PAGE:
The Hartford Financial Services Group received another blow in what could be considered a disappointing couple months. The Hartford Financial Services Inc. reported, at the end of April, a first-quarter net loss of $1.21 billion. And today, Fitch Ratings downgraded Hartford Financial Services’ issuer default rating to BBB from BBB+ and senior debt to BBB- from BBB.
Fitch also downgraded the insurer financial strength (IFS) ratings of Hartford Financial Services Group’s primary life insurance subsidiaries to A- from A. In addition, Fitch has affirmed the A+ IFS ratings of Hartford Financial Services Group’s property/casualty insurance subsidiaries. The rating outlook is negative.
The downgrade reflects Fitch's updated view of Hartford's primary life insurance subsidiaries in light of continued challenges in the first quarter and public statements by management concerning the suspension of its annuity sales in various international operations and the exploration of options concerning its institutional markets division.
The insurer announced on May 1 that its ending sales of variable annuities in Japan and the U.K., and canceling plans to sell annuities in Germany to cut costs, after the company posted its third consecutive quarterly loss. Faced with making up losses in equity-linked variable annuities under income guarantee riders, CEO Ramani Ayer said during a May 1 conference call with equity analysts that the company will change its approach to the variable annuities.
"The risk-reward ratio in the VA market just doesn't make any sense," he said, "VA will be a lower percentage of the total sales outlook at least for the foreseeable future. Ayer added the company is reorganizing to reduce costs, and "is pursuing options for its Institutional Markets Solutions business with the goals of preserving capital and reducing risks."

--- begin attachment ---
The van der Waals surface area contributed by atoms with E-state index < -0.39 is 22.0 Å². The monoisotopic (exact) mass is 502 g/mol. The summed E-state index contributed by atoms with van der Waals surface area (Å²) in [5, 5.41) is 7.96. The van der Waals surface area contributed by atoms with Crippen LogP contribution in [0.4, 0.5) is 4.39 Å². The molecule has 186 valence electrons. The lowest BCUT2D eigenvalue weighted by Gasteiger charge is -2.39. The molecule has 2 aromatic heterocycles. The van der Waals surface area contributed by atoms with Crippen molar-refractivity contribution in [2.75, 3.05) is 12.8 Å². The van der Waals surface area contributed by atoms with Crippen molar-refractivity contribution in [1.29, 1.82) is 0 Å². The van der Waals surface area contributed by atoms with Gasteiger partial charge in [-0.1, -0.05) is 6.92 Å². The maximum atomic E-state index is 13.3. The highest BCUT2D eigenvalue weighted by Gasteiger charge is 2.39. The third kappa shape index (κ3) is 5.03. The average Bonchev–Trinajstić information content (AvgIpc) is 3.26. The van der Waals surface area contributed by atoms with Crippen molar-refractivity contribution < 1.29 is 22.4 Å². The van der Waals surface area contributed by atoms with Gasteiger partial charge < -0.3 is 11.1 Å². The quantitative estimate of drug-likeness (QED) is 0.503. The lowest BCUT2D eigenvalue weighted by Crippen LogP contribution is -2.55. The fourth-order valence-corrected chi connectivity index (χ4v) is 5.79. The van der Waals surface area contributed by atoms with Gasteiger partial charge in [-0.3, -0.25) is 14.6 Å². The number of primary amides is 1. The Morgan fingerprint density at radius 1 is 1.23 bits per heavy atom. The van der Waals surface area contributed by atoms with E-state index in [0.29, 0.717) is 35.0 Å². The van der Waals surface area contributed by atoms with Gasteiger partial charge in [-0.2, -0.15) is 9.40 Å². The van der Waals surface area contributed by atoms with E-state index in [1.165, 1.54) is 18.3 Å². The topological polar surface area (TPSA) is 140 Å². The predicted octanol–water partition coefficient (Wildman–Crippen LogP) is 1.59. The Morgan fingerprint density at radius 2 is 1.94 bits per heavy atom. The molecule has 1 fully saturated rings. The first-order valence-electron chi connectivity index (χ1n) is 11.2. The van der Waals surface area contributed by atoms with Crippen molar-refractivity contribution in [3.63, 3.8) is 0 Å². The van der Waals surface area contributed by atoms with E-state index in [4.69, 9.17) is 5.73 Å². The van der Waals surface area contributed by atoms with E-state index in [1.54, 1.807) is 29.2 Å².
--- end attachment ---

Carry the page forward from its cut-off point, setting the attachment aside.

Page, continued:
Fitch’s rating reflects a more modest degree of potential support from Hartford Financial Services Group’s property/casualty operations than was previously incorporated into the ratings, and is a step closer to a stand-alone rating for the life insurance subsidiaries.
Relative to the property/casualty operation, Fitch believes that the life operation holds the majority of risky assets, and has greater earnings volatility due to variable annuity benefit guarantees, while the property/casualty operation has continued to produce favorable underwriting results. Consequently, the primary life insurance subsidiaries now maintain IFS ratings two notches below the property/casualty operating subsidiaries. Additional factors include reduced estimates of GAAP profitability in its life operations going forward and continued declines in capitalization in the first quarter of 2009 that have increased financial leverage.
The Hartford Financial Services Group’s exposure to the currently volatile credit and equity market conditions continue to negatively affect the organization's capital position and earnings outlook, particularly in its variable annuity business, Fitch says. If the company suffers additional significant losses, or experiences further declines in capital, the ratings could be lowered.
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